Josh Collier is studying History at the University of York. He took part in the Civil Service Early Diversity Internship Programme in his first year of university and the Summer Diversity Internship Programme in his second year, and recently received an offer to join the Civil Service Diplomatic Fast Stream as a graduate. He has held leadership roles since school, where he was Head Boy and Ambassador for the Holocaust Educational Trust.
Josh received the Government and Public Sector Award at the Student Social Mobility Awards 2018.
Tell us a bit about your experience of the Student Social Mobility Awards.
The SSMAs were a privilege to be a part of. I thoroughly enjoyed the process and felt it to be both meaningful and important, from the initial nomination, to the invite sent by Baroness Kennedy. I thoroughly recommend getting involved to anyone, as it was genuinely rewarding both for those who had nominated someone and were invited to attend, and also for those nominated. The ceremony was excellent and felt significant, hosted in the Houses of Parliament on the river, with drinks, canapes, and high-profile guests. It was truly a unique experience. Likewise, it was a great opportunity to get to know some incredibly talented people and hear truly motivating and moving stories from other students.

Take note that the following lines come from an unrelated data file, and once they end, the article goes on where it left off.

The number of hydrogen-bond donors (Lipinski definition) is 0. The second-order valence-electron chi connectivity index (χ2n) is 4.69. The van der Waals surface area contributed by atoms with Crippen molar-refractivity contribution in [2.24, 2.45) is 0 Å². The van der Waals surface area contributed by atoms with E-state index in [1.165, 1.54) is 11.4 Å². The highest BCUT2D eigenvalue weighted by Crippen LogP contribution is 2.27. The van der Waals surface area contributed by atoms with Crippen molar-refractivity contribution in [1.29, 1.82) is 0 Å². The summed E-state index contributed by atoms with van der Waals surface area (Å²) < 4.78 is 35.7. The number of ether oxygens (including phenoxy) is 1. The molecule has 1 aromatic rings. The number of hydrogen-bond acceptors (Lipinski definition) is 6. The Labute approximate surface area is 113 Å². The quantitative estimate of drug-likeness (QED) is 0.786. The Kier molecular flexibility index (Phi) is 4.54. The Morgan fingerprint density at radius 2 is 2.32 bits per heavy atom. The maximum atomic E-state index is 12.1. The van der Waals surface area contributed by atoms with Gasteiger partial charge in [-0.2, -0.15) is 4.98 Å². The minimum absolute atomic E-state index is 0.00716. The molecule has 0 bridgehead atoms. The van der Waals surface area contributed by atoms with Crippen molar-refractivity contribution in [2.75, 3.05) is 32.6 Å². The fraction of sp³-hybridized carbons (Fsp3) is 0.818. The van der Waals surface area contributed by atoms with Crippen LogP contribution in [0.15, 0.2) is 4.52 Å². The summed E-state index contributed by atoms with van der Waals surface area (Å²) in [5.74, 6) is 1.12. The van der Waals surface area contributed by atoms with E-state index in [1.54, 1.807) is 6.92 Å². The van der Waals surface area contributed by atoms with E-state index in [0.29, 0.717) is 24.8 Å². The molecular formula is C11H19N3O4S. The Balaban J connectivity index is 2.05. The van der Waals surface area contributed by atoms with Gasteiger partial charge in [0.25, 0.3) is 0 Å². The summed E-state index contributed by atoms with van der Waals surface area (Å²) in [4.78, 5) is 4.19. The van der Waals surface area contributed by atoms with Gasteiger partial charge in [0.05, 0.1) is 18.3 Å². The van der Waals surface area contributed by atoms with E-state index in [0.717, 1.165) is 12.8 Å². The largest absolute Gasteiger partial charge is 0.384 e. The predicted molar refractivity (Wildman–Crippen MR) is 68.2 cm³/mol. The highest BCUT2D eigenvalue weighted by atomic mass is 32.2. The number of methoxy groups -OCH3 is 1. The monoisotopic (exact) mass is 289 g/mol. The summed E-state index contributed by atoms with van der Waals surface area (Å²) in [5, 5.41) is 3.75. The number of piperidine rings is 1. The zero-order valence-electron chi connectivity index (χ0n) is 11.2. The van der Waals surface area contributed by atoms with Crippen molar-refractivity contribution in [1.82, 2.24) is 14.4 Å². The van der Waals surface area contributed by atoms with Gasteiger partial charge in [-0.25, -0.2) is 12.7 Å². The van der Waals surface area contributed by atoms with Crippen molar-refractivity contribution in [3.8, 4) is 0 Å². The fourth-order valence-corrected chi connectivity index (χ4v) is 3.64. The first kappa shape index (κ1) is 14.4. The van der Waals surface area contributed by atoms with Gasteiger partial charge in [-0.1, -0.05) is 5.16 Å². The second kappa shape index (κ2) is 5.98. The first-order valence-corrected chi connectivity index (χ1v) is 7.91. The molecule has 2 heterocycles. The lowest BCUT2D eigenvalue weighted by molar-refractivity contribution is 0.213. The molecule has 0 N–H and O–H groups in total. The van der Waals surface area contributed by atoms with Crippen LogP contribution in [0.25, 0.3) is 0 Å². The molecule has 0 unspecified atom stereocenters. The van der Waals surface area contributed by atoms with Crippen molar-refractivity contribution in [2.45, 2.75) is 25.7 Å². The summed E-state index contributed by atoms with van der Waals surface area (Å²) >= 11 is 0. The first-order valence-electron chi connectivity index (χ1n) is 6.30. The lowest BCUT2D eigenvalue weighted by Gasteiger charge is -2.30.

What does social mobility mean to you?
Social mobility is so important; for me personally, I did not realise just how big a factor it can play until I reached university. I think the work by various groups, and the motivation that an event like the SSMAs can offer is invaluable, as it offers the chance for students to be recognised, and to consider the stories of other students with widely different experiences. I think playing a part in the SSMAs has given me further incentive to carry on with my studies and work hard, as it was a great opportunity to be driven by other very hard-working attendees.
Josh previously wrote a blog for upReach on his Civil Service Summer Diversity Internship Programme Internship; you can read this here.